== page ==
"And provide electricity When solar turns off, California has already mandated more storage be installed. But while the state is trying to move away from fossil fuels, some argue the blackouts make the case for keeping them around. Mark Spect, an energy analyst at the Union of Concerned Scientists, disagrees. The solution is definitely not more natural gas power plants really, If anything, this is an indication that California should speed up its investments in clean energy and energy storage. After all, he says, Climate change is making heatwaves worse. So burning more fossil fuels to deal with that is somewhat counterproductive. Lauren Summer NPR news This is NPR news, and I'm Cherry Glaser with this case yard up. News Update. The head of the U. S. Postal Service says he's suspending cutbacks to the agency until after the fall election. This comes after a lot of pushback, including from many California leaders. Congress members, Judy Chu of Pasadena and Adam Schiff of Burbank, both held news conferences yesterday from post offices in their districts. Calling on the Trump administration to reverse the cutbacks in its case here, W's drone, Campbell reports. California has joined several other states in suing the Trump administration, claiming the cuts could interfere with mail in voting. The federal suit alleges that reducing the postal Service by removing male machines cutting hours and delaying some deliveries would impede state's constitutional ability to administer a free and fair election. California Attorney General Javier Sarah, timed in on the suit, saying President Donald Trump fears a fair election so called reforms by the Trump administration have led recently toe widespread male delays and concerns about safe mail in voting during the Corona virus pandemic. Congressman Adam Schiff, during his appearance at the downtown Burbank Post office, said delays are hurting his constituents, including veterans, seniors who need medication and small business owners. Schiff welcome news that the cutbacks will be suspended, saying showed the victory of public pressure. But he said the cuts should be reversed in full for K C. R w I'm Jerome Campbell. You're listening to morning edition here. W sponsors include HBO presenting Westworld nominated for 11 Emmys, including Outstanding Supporting actor in a drama series for Jeffrey Wright.

California Congressman Adam Schiff Mark Spect Trump U. S. Postal Service Donald Trump Jerome Campbell Burbank Union of Concerned Scientists NPR Judy Chu HBO Lauren Summer Cherry Glaser Congress
Save The Whales. Save The Tigers. Save The Tapeworms?

Environment: NPR

02:37 min | 1 year ago

Save The Whales. Save The Tigers. Save The Tapeworms?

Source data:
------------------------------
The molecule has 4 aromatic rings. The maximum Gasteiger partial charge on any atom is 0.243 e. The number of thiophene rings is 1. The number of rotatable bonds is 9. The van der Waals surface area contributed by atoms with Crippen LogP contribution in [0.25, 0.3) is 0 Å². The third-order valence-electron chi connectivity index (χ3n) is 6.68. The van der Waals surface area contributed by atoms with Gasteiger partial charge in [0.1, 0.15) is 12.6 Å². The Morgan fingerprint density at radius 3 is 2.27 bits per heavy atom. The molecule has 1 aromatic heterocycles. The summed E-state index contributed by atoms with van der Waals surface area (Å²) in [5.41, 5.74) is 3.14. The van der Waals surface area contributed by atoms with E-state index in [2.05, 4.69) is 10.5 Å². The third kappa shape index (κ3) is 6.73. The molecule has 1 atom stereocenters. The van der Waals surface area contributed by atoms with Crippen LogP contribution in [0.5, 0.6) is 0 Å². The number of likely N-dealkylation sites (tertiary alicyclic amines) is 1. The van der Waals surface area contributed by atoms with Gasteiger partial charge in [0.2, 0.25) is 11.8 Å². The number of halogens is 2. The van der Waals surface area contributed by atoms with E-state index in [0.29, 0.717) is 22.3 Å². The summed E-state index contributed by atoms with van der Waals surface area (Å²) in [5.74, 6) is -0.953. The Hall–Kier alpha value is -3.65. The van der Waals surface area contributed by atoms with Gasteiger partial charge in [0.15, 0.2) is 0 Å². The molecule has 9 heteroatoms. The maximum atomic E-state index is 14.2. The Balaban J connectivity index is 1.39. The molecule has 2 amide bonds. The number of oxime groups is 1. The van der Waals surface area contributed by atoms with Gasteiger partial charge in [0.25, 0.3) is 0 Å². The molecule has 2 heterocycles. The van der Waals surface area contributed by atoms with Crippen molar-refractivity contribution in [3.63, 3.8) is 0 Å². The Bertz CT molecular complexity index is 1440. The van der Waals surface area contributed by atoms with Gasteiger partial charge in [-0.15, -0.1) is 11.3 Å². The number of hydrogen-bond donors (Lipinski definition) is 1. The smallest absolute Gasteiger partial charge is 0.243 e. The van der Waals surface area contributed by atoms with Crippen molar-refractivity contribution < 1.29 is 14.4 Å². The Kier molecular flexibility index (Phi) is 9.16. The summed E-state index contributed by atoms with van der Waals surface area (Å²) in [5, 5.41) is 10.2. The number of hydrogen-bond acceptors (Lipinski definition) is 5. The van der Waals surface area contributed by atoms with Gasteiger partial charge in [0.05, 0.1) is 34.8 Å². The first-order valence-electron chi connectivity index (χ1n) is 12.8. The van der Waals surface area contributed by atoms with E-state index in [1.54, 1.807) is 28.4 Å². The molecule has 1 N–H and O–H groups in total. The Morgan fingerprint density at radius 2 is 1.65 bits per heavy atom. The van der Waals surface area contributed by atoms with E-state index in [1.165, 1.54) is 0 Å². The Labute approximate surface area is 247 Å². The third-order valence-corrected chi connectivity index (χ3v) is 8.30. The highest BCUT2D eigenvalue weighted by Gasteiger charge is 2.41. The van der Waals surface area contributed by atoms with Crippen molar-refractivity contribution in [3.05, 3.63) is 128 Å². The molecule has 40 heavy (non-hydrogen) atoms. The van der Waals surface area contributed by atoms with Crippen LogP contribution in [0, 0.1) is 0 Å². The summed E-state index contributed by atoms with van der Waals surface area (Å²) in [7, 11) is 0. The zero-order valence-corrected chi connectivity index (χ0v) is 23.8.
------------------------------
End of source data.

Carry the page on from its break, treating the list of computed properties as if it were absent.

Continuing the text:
"Most of us have heard of saving the elephants or saving the polar bears. But what about saving their parasites scientists are increasingly finding that parasites are key part of ecosystems and many risk of extinction NPR's lauren summer explains. When your job is to study parasitic worms, not everyone wants to hear what you do for a living. It's not a popular topic of conversation cocktail parties. I can tell you that Chelsea would is assistant professor at the University of Washington parasites a major public relations problem they're gross and slimy and most people don't really like thinking about them. But the fact is that they're really important in ecosystems would. Says just look at a flat worm she studies in California Ponds I. The parasites starts as an egg inside a bird, the birds about the egg, which infects snails than it goes from the snail to frog, but the parasite needs to get back in a bird to finish its life cycle. So it causes deformities in the frogs legs, which makes it easier for birds to catch and eat them which helps. Sustain. The bird population would says, it shows how humble parasites can influence the entire food web. But if birds are threatened, we're GONNA. See some parasites decline possibly to extinction in the presence of environmental change, which is why team parasitology released a new parasite conservation plan. The first step is simply identifying them of the millions of parasite species only about ten percent are known to science says Schuyler Hopkins of. North Carolina State University. We know nothing about them. We don't need another name Oh definitely don't know what they're doing with the ecosystems. Many parasites are just as vulnerable as their host animals are to climate change and habitat loss but even though an animal may be listed as endangered, it's parasites aren't, but they could be added alongside their more visible hosts. It would be a really great way or easy way. To get a lot of mileage for her site conservation because humans tend to gravitate to animals like us. It is the wolves and the grizzlies and the polar bears mostly the mammals that really get people's attention Jacob Malcolm Works for the advocacy group defenders of wildlife. He says, it's not all bad. That humans focus on those charismatic critters saving their habitat can also help the less charismatic species in their ecosystem. So whatever chances his group launches a save the Leeches campaign pretty close to zero. So now's the time leach lovers of the World Unite Lauren summer NPR news.